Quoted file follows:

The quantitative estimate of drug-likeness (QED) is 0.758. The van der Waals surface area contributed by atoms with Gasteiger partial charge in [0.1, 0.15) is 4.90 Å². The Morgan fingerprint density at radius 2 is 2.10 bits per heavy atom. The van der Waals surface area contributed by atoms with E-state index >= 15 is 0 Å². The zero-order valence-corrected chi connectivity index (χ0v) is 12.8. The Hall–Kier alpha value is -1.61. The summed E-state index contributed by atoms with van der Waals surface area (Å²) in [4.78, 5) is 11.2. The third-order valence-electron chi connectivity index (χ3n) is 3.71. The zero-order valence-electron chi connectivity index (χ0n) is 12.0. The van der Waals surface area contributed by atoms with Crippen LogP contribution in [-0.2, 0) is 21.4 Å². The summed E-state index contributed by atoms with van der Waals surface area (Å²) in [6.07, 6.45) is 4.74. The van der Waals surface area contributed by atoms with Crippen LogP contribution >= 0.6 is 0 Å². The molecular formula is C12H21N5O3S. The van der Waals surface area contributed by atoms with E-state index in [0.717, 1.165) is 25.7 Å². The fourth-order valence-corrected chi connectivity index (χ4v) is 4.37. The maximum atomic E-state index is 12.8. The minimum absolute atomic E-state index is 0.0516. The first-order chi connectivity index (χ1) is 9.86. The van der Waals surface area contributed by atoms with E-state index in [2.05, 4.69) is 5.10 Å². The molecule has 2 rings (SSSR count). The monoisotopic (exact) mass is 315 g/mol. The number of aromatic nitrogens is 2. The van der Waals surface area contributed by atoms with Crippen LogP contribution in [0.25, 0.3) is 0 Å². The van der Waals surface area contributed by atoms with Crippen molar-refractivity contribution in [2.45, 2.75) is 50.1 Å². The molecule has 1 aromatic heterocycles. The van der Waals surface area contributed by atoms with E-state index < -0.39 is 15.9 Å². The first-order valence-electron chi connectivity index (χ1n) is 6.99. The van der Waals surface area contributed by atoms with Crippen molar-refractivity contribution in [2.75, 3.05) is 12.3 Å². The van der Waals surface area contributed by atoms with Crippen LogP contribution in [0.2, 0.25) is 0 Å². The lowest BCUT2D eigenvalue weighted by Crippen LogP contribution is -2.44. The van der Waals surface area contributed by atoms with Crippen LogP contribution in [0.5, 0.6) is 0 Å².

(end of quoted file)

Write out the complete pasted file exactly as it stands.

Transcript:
The quantitative estimate of drug-likeness (QED) is 0.758. The van der Waals surface area contributed by atoms with Gasteiger partial charge in [0.1, 0.15) is 4.90 Å². The Morgan fingerprint density at radius 2 is 2.10 bits per heavy atom. The van der Waals surface area contributed by atoms with E-state index >= 15 is 0 Å². The zero-order valence-corrected chi connectivity index (χ0v) is 12.8. The Hall–Kier alpha value is -1.61. The summed E-state index contributed by atoms with van der Waals surface area (Å²) in [4.78, 5) is 11.2. The third-order valence-electron chi connectivity index (χ3n) is 3.71. The zero-order valence-electron chi connectivity index (χ0n) is 12.0. The van der Waals surface area contributed by atoms with Crippen LogP contribution in [-0.2, 0) is 21.4 Å². The summed E-state index contributed by atoms with van der Waals surface area (Å²) in [6.07, 6.45) is 4.74. The van der Waals surface area contributed by atoms with Crippen LogP contribution >= 0.6 is 0 Å². The molecular formula is C12H21N5O3S. The van der Waals surface area contributed by atoms with E-state index in [0.717, 1.165) is 25.7 Å². The fourth-order valence-corrected chi connectivity index (χ4v) is 4.37. The maximum atomic E-state index is 12.8. The minimum absolute atomic E-state index is 0.0516. The first-order chi connectivity index (χ1) is 9.86. The van der Waals surface area contributed by atoms with E-state index in [2.05, 4.69) is 5.10 Å². The molecule has 2 rings (SSSR count). The monoisotopic (exact) mass is 315 g/mol. The number of aromatic nitrogens is 2. The van der Waals surface area contributed by atoms with Crippen LogP contribution in [0.25, 0.3) is 0 Å². The van der Waals surface area contributed by atoms with Crippen molar-refractivity contribution in [2.45, 2.75) is 50.1 Å². The molecule has 1 aromatic heterocycles. The van der Waals surface area contributed by atoms with E-state index < -0.39 is 15.9 Å². The first-order valence-electron chi connectivity index (χ1n) is 6.99. The van der Waals surface area contributed by atoms with Crippen molar-refractivity contribution in [2.75, 3.05) is 12.3 Å². The van der Waals surface area contributed by atoms with Crippen LogP contribution in [0.2, 0.25) is 0 Å². The lowest BCUT2D eigenvalue weighted by Crippen LogP contribution is -2.44. The van der Waals surface area contributed by atoms with Crippen LogP contribution in [0.5, 0.6) is 0 Å².